Going to a doctor is not necessary a joy for anyone. To go and sit in a waiting room with other people and deal with the coughing, sneezing, and whining of sick people is enough to drive any person beyond insane. When we have medical issues that we cannot treat for ourselves, there isn’t much choice. So, we call the office, make an appointment and begrudgingly go so that we can find relief for what is ailing us.
We get to the office, sign-in, fill out any required paperwork, see a practitioner, pay the bill and go out the door to continue on with our busy routines. Do we even take a moment to stop and think that our medical information is in jeopardy? No, most of us don’t, but according to a recent report by the Ponemon Institute we really need to pay more attention to how our medical records are handled. For example, the report titled the “2013 Survey on Medical Identity Theft” stated that a vast majority of people do not consider medical identity theft a big problem. “Of the respondents interviewed, 78 percent said it was important to take control of their health records, but they had not done so. In incidents of identity theft, 29 percent were discovered in a medical record, the Ponemon Institute reported” (Horowitz, B., para.7). In addition, out of the 788 participants in the survey “56 percent of consumers fail to check their health records because they’re not sure how and simply trust their doctor to keep their records accurate, according to the survey” (Horowitz, B., para.6).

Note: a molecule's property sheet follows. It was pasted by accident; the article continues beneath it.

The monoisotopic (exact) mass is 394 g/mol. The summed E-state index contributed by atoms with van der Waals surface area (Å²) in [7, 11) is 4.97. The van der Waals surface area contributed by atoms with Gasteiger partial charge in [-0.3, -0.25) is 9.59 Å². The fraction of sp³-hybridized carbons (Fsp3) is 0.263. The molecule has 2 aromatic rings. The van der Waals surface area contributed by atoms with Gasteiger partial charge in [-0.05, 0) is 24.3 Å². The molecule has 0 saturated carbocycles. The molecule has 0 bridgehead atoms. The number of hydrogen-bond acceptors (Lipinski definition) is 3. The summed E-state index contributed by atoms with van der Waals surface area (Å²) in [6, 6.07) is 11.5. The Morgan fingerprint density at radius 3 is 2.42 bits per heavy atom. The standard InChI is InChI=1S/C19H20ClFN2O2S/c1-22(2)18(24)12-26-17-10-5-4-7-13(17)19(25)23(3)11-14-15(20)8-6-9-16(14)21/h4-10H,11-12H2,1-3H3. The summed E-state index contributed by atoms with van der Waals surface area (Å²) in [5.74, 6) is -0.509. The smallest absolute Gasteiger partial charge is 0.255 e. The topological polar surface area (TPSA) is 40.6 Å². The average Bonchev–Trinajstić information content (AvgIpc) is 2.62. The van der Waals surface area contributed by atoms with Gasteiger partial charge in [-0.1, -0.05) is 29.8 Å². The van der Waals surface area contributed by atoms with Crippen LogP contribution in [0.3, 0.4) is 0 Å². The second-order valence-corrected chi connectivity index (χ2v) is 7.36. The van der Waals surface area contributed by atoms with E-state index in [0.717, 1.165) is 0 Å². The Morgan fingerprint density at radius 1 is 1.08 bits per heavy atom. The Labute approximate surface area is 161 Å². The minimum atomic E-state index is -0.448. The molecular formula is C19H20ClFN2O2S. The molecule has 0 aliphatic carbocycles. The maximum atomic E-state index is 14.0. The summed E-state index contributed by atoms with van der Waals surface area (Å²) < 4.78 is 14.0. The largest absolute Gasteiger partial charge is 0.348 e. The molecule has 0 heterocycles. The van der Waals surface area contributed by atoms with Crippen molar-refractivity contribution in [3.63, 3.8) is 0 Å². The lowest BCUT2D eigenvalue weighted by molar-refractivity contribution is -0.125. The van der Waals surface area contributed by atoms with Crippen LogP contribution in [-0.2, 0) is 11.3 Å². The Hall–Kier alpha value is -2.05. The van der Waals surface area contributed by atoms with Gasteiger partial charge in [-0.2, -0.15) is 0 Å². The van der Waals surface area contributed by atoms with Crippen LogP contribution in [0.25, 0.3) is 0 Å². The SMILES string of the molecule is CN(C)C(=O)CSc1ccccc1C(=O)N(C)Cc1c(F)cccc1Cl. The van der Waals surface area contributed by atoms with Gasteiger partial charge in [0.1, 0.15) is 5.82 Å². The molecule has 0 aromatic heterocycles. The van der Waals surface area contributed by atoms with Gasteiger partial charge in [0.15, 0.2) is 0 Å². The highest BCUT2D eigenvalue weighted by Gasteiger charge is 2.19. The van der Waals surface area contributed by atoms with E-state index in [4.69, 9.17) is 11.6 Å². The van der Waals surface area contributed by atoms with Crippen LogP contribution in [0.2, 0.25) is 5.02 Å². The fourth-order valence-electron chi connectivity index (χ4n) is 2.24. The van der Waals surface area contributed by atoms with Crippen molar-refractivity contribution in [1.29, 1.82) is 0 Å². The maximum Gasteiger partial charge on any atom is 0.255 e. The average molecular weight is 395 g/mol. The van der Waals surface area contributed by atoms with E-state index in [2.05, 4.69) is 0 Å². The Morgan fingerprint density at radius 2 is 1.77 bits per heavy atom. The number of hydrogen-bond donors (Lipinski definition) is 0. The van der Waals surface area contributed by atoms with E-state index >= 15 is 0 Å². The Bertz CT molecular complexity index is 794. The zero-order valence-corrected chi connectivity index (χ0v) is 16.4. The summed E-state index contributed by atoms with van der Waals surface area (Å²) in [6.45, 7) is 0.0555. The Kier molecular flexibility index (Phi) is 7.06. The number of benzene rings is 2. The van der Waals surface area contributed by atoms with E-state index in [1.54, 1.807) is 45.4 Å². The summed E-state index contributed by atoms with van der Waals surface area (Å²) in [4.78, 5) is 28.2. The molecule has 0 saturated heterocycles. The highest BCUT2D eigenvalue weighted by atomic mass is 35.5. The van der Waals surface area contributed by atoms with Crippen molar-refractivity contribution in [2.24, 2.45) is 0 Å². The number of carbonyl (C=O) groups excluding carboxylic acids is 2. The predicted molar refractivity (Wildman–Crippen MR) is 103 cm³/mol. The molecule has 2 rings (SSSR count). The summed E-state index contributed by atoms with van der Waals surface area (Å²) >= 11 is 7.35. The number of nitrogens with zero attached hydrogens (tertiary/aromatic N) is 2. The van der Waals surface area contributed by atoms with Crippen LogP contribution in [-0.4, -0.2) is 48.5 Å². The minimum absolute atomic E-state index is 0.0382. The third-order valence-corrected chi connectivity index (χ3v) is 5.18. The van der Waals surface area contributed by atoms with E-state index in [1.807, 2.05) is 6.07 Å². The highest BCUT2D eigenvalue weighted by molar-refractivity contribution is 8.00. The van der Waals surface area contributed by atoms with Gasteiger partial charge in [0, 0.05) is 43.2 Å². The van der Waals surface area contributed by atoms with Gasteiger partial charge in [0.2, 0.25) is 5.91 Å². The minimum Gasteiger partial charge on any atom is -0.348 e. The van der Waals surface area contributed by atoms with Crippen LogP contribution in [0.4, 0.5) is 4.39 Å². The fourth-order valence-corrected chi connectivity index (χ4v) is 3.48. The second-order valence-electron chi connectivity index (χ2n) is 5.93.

Consumers may find these numbers staggering given the fact that medical identity theft affected over 1 and a half million consumers in 2013. Unfortunately, this number is almost a one-quarter increase when compared to the previous year. According to Brian Horowitz, “In 2013, about 313,000 medical identity theft cases were reported, the Ponemon Institute said. In its 2012 survey, the institute revealed that 52 percent of health organizations had reported an occurrence of medical identity theft. Theft of this kind has affected 1.84 million victims in the United States to date, and the number of individuals affected has increased 20 percent in the last year, according to the survey” (Horowitz, B., para. 8 & 9).
This increase may be contributed to the fact that many reports on medical identity theft state that the majority of the problem stems from family and friends sharing their medical coverage information with each other and then as time goes by and human error comes into play, the originators of the sharing either do not remember sharing their information or in rare cases do remember but will not own up to that fact and leave the identity theft unsolved.
In conclusion, people need to be vigilant with their medical coverage information. Even though it is easy to feel sympathetic toward family and friends who do not have adequate medical coverage, in order to alleviate the problem of medical identity theft, help family and friends find low-cost or free medical resources in the community rather than share your medical coverage with them.